The Ground-Launched Small Diameter Bomb (GLSDB) combines the GBU-39 SDB with the M26 rocket motor.
The Pentagon is considering a Boeing proposal to supply Ukraine with GLSDBs an exclusive Reuters report unveiled on Nov. 28, 2022. The GLSDB could be delivered as early as spring 2023 and would allow Kyiv to strike far behind Russian lines, using Ukrainian MLRS and HIMARS launchers.
“U.S. and allied military inventories are shrinking, and Ukraine faces an increasing need for more sophisticated weapons as the war drags on. Boeing’s proposed system, dubbed Ground-Launched Small Diameter Bomb (GLSDB), is one of about a half-dozen plans for getting new munitions into production for Ukraine and America’s Eastern European allies, industry sources said” according to the report.
GLSDB is a weapon that combines a GBU-39 Small Diameter Bomb (SDB) with the M26 rocket motor, both of which are common in U.S. inventories. The SDB is a small 250-lb multipurpose, insensitive, penetrating bomb with a blast-fragmentation warhead for stationary targets. It is equipped with deployable wings for extended standoff range that open upon release allowing the GPS-guided bomb to glide for several miles before hitting the target with accuracy.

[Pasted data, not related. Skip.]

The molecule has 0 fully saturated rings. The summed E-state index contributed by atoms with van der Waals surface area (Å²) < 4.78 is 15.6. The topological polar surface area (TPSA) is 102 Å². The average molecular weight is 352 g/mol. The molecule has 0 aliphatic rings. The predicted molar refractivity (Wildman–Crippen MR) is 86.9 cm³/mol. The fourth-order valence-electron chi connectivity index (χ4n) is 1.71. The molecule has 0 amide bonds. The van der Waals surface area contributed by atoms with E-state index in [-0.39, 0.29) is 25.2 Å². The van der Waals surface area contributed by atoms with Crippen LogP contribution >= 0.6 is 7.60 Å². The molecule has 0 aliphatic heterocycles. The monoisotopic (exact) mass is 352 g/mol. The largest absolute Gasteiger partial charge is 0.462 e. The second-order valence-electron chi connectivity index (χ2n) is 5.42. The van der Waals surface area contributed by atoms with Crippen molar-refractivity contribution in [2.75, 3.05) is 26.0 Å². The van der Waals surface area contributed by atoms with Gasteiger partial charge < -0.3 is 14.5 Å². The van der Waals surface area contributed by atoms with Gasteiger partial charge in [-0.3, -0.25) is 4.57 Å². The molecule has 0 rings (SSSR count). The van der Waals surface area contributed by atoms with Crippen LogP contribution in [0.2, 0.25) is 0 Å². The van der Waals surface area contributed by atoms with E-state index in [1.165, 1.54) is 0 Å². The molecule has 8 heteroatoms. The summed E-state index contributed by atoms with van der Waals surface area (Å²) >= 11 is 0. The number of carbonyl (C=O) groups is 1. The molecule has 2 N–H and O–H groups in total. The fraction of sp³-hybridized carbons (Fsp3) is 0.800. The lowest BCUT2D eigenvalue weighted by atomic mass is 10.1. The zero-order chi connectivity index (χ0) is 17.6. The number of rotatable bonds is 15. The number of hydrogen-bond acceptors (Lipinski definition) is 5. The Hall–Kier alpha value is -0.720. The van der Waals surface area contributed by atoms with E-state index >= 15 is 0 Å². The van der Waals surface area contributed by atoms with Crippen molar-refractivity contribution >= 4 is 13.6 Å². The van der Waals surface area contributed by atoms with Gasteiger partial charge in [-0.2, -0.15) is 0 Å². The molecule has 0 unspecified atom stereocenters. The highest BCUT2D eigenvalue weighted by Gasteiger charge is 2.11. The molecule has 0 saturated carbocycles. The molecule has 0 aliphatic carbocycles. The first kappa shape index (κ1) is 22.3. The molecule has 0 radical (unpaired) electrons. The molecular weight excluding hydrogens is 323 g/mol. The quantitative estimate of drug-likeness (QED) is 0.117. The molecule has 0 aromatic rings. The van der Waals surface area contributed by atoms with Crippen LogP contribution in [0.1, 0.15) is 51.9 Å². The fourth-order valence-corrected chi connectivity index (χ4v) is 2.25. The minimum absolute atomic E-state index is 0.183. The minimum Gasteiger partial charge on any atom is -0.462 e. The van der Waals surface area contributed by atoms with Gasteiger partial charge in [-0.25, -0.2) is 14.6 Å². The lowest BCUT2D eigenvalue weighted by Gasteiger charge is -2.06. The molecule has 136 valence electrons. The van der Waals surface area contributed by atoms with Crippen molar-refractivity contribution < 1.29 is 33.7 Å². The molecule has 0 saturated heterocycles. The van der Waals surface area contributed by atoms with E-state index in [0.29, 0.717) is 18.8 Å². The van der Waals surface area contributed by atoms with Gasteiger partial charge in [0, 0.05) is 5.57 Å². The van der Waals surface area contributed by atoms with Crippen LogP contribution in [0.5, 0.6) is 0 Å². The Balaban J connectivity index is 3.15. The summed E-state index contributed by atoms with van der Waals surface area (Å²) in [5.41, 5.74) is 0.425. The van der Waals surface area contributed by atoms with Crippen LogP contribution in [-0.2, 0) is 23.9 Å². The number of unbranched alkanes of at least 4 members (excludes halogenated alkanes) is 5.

While the standard SDBs are launched at high-speed and altitude by various “compatible” aircraft, the GLSDB, developed in partnership by Saab and Boeing since 2019, are fired by Multiple Launch Rocket System rockets. The GLSDB is in fact launcher independent, which means any launcher of the M270/M142 interface can be used.
The GLSDB has a 150 km range, about half the range of the MGM-140 Army Tactical Missile System (ATACMS) missile, but enough to hit valuable Russian ground targets from distance.
According to Boeing’s proposal to the US European Command (EUCOM), which oversees the arms transfer to Ukraine, the main components of the GLSDB will come from the current US stockpile. “The M26 rocket motor is relatively abundant, and the GBU-39 costs about $40,000 each, making the completed GLSDB inexpensive and its main components readily available,” says Reuters’ Mike Stone. “Although arms manufacturers are struggling with demand, those factors make it possible to yield weapons by early 2023, albeit at a low rate of production.”